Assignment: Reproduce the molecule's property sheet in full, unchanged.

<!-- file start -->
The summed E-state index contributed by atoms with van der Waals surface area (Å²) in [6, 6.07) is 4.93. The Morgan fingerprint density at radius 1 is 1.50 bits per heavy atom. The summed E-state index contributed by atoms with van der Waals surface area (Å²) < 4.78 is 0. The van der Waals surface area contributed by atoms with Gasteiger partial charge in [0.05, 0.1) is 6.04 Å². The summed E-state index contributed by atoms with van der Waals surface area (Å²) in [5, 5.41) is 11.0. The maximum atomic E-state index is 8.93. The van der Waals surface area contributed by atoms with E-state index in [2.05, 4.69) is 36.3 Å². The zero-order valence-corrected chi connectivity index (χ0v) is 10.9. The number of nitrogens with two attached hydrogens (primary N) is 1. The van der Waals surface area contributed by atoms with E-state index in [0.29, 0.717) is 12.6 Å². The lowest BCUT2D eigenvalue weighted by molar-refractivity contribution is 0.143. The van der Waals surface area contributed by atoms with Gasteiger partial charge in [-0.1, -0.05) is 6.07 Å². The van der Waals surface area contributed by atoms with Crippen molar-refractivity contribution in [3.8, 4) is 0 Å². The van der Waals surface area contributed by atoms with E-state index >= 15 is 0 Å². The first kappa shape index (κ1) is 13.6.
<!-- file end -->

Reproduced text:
The summed E-state index contributed by atoms with van der Waals surface area (Å²) in [6, 6.07) is 4.93. The Morgan fingerprint density at radius 1 is 1.50 bits per heavy atom. The summed E-state index contributed by atoms with van der Waals surface area (Å²) < 4.78 is 0. The van der Waals surface area contributed by atoms with Gasteiger partial charge in [0.05, 0.1) is 6.04 Å². The summed E-state index contributed by atoms with van der Waals surface area (Å²) in [5, 5.41) is 11.0. The maximum atomic E-state index is 8.93. The van der Waals surface area contributed by atoms with E-state index in [2.05, 4.69) is 36.3 Å². The zero-order valence-corrected chi connectivity index (χ0v) is 10.9. The number of nitrogens with two attached hydrogens (primary N) is 1. The van der Waals surface area contributed by atoms with E-state index in [0.29, 0.717) is 12.6 Å². The lowest BCUT2D eigenvalue weighted by molar-refractivity contribution is 0.143. The van der Waals surface area contributed by atoms with Gasteiger partial charge in [-0.1, -0.05) is 6.07 Å². The van der Waals surface area contributed by atoms with Crippen molar-refractivity contribution in [3.8, 4) is 0 Å². The van der Waals surface area contributed by atoms with E-state index >= 15 is 0 Å². The first kappa shape index (κ1) is 13.6.